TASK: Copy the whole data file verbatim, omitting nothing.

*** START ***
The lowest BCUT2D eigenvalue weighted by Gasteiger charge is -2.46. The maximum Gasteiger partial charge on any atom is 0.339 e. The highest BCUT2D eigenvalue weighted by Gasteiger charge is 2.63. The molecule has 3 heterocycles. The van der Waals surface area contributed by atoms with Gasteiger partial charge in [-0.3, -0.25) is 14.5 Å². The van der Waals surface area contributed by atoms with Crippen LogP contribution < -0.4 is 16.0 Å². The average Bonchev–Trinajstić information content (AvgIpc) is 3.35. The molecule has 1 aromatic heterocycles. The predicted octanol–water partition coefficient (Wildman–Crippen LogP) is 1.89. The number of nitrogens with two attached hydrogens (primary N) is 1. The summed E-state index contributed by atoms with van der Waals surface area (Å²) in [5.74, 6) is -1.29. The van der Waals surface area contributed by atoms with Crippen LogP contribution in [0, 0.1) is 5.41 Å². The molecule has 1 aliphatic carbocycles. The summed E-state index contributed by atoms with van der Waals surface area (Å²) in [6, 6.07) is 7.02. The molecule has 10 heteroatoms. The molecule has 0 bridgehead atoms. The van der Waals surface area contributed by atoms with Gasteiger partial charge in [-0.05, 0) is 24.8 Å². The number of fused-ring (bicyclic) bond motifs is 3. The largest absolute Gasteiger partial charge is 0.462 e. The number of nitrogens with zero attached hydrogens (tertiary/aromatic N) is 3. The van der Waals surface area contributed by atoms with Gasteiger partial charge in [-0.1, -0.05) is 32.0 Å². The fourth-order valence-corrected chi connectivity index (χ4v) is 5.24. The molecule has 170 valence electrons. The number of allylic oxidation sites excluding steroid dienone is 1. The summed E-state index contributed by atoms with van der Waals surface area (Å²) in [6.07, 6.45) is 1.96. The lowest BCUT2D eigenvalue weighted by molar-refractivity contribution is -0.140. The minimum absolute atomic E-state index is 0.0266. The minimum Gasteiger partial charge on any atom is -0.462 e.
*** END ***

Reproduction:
The lowest BCUT2D eigenvalue weighted by Gasteiger charge is -2.46. The maximum Gasteiger partial charge on any atom is 0.339 e. The highest BCUT2D eigenvalue weighted by Gasteiger charge is 2.63. The molecule has 3 heterocycles. The van der Waals surface area contributed by atoms with Gasteiger partial charge in [-0.3, -0.25) is 14.5 Å². The van der Waals surface area contributed by atoms with Crippen LogP contribution < -0.4 is 16.0 Å². The average Bonchev–Trinajstić information content (AvgIpc) is 3.35. The molecule has 1 aromatic heterocycles. The predicted octanol–water partition coefficient (Wildman–Crippen LogP) is 1.89. The number of nitrogens with two attached hydrogens (primary N) is 1. The summed E-state index contributed by atoms with van der Waals surface area (Å²) in [5.74, 6) is -1.29. The van der Waals surface area contributed by atoms with Crippen LogP contribution in [0, 0.1) is 5.41 Å². The molecule has 1 aliphatic carbocycles. The summed E-state index contributed by atoms with van der Waals surface area (Å²) in [6, 6.07) is 7.02. The molecule has 10 heteroatoms. The molecule has 0 bridgehead atoms. The van der Waals surface area contributed by atoms with Gasteiger partial charge in [-0.05, 0) is 24.8 Å². The number of fused-ring (bicyclic) bond motifs is 3. The largest absolute Gasteiger partial charge is 0.462 e. The number of nitrogens with zero attached hydrogens (tertiary/aromatic N) is 3. The van der Waals surface area contributed by atoms with Gasteiger partial charge in [-0.1, -0.05) is 32.0 Å². The fourth-order valence-corrected chi connectivity index (χ4v) is 5.24. The molecule has 170 valence electrons. The number of allylic oxidation sites excluding steroid dienone is 1. The summed E-state index contributed by atoms with van der Waals surface area (Å²) in [6.07, 6.45) is 1.96. The lowest BCUT2D eigenvalue weighted by molar-refractivity contribution is -0.140. The minimum absolute atomic E-state index is 0.0266. The minimum Gasteiger partial charge on any atom is -0.462 e.